We are independent & ad-supported. We may earn a commission for purchases made through our links.
Advertiser Disclosure
Our website is an independent, advertising-supported platform. We provide our content free of charge to our readers, and to keep it that way, we rely on revenue generated through advertisements and affiliate partnerships. This means that when you click on certain links on our site and make a purchase, we may earn a commission. Learn more.
How We Make Money
We sustain our operations through affiliate commissions and advertising. If you click on an affiliate link and make a purchase, we may receive a commission from the merchant at no additional cost to you. We also display advertisements on our website, which help generate revenue to support our work and keep our content free for readers. Our editorial team operates independently of our advertising and affiliate partnerships to ensure that our content remains unbiased and focused on providing you with the best information and recommendations based on thorough research and honest evaluations. To remain transparent, we’ve provided a list of our current affiliate partners here.

What are the Risks of Hepatitis During Pregnancy?

By Lindsey Rivas
Updated May 17, 2024
Our promise to you
WiseGeek is dedicated to creating trustworthy, high-quality content that always prioritizes transparency, integrity, and inclusivity above all else. Our ensure that our content creation and review process includes rigorous fact-checking, evidence-based, and continual updates to ensure accuracy and reliability.

Our Promise to you

Founded in 2002, our company has been a trusted resource for readers seeking informative and engaging content. Our dedication to quality remains unwavering—and will never change. We follow a strict editorial policy, ensuring that our content is authored by highly qualified professionals and edited by subject matter experts. This guarantees that everything we publish is objective, accurate, and trustworthy.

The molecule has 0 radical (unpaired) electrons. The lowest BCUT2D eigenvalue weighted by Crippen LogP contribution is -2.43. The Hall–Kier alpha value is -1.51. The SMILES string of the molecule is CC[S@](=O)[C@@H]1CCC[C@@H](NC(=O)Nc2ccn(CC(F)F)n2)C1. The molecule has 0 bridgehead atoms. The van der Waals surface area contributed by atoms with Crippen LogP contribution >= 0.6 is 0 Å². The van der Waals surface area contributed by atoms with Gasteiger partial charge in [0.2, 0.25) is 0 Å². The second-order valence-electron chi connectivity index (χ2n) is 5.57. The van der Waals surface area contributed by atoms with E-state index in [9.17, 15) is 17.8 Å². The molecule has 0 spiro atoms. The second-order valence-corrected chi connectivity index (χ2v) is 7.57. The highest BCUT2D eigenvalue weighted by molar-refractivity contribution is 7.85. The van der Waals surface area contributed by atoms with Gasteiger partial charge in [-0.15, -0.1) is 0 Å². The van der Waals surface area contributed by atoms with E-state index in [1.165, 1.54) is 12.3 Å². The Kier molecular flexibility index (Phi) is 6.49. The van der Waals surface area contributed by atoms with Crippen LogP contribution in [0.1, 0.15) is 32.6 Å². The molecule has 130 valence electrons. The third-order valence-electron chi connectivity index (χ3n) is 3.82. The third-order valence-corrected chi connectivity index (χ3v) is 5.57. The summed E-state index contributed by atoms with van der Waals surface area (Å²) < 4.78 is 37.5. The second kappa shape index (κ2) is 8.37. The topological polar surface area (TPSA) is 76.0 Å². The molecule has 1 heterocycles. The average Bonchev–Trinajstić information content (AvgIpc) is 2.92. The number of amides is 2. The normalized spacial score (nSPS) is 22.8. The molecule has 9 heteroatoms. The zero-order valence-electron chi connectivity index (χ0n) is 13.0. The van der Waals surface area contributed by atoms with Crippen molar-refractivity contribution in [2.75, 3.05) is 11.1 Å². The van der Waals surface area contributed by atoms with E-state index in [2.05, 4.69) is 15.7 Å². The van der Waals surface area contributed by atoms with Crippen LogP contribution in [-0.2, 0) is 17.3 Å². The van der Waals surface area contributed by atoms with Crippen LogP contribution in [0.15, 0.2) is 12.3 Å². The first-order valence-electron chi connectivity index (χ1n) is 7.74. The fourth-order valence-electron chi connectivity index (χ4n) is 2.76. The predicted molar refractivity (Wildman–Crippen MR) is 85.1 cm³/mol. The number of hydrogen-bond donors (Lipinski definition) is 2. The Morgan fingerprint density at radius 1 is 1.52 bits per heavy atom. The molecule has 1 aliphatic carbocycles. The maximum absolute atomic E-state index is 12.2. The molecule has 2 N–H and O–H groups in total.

Over the years, we've refined our approach to cover a wide range of topics, providing readers with reliable and practical advice to enhance their knowledge and skills. That's why millions of readers turn to us each year. Join us in celebrating the joy of learning, guided by standards you can trust.

Editorial Standards

At WiseGeek, we are committed to creating content that you can trust. Our editorial process is designed to ensure that every piece of content we publish is accurate, reliable, and informative.

Our team of experienced writers and editors follows a strict set of guidelines to ensure the highest quality content. We conduct thorough research, fact-check all information, and rely on credible sources to back up our claims. Our content is reviewed by subject-matter experts to ensure accuracy and clarity.

We believe in transparency and maintain editorial independence from our advertisers. Our team does not receive direct compensation from advertisers, allowing us to create unbiased content that prioritizes your interests.

The risks of hepatitis during pregnancy are generally low since the infection is usually mild and treatable with vaccines. In some cases, hepatitis can put extra stress on the liver, which can lead to complications like gallstones, cholestasis, or an acute fatty liver condition. A hepatitis B infection has the highest risk of being passed to the newborn, even when the mother does not experience symptoms. Also, hepatitis A can cause complications with the pregnancy and affect the fetus in severe cases. Although the risks from hepatitis C are very low, there is no vaccine or cure for this type of infection.